Andy Marshall

Senior Clinical Lecturer University of Liverpool

Honorary Consultant the Walton Centre


Main research interests

My broad research focus involves investigating the physiology and functional anatomy of nociceptive (pain related) and touch pathways in both health and disease (e.g. in small fibre neuropathy, fibromyalgia and central post-stroke pain).

I have three major work streams:

1. Recording of single afferent nerve fibres using the technique of microneurography. We determine stimulus-response properties of afferent fibre subclasses that innervate the skin. This includes their responsiveness to mechanical, thermal and electrical skin stimulation as well as responsiveness to the application of potential ligands. Importantly the function of the recorded nerve fibres is related to perception (e.g., pain) and clinical symptoms. This work has led to the discovery of a previously unrecognised class of nerve fibre - the A-beta nociceptor ( 0pubmed). In collaboration with the group at Linkoping University, Sweden, our ongoing research is aims to further define the function and sub-types of these fibres and to determine their role in pain perception. In addition to microneurography studies we study the central pathways by studying alterations in sensation induced by focal spinal cord lesions (e.g., after anterolateral cordotomy).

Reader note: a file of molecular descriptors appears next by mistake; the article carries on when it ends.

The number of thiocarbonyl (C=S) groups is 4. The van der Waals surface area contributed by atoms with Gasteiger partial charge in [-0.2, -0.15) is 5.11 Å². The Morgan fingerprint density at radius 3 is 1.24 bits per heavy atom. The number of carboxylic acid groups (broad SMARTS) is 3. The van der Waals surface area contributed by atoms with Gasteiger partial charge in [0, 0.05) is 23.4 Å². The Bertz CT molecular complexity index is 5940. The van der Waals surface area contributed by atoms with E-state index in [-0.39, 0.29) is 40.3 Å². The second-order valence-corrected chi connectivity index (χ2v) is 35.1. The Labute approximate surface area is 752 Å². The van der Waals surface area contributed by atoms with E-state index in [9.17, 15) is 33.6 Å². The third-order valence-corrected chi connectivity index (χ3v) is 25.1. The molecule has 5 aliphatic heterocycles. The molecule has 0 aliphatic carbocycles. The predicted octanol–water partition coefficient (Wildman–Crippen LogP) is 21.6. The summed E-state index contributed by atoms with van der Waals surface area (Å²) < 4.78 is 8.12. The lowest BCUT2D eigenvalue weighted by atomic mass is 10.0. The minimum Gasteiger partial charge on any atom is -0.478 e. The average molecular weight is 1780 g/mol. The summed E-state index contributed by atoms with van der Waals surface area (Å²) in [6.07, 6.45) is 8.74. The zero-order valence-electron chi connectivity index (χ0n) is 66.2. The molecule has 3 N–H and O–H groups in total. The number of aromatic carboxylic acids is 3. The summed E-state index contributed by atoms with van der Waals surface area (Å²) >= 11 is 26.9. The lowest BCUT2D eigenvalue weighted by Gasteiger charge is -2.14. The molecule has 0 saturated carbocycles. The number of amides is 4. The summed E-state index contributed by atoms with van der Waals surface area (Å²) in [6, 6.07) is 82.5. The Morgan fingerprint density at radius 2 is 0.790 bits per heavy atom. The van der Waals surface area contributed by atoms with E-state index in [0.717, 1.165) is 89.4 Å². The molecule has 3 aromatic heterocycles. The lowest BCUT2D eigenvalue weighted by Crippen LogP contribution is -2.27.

2. Determining the functional anatomy of nociresponsive regions of primary somatosensory cortex (S1). In collaboration with Prof Susan Francis, Prof Francis McGlone and Prof Oleg Favorov we discovered a previously unrecognised region - nociresponsive Brodmann Area 3a (nBA3a) - that we believe plays a major role in the early cortical processing of C-fibre related pain. Our current work aims to determine the intrinsic cortical networks within S1 and adjacent areas that involve nBA3a and how these are altered in pain models and in pathology (e.g., central post-stroke pain). This work involves high resolution imaging with ultrahigh field (7 Tesla) MRI.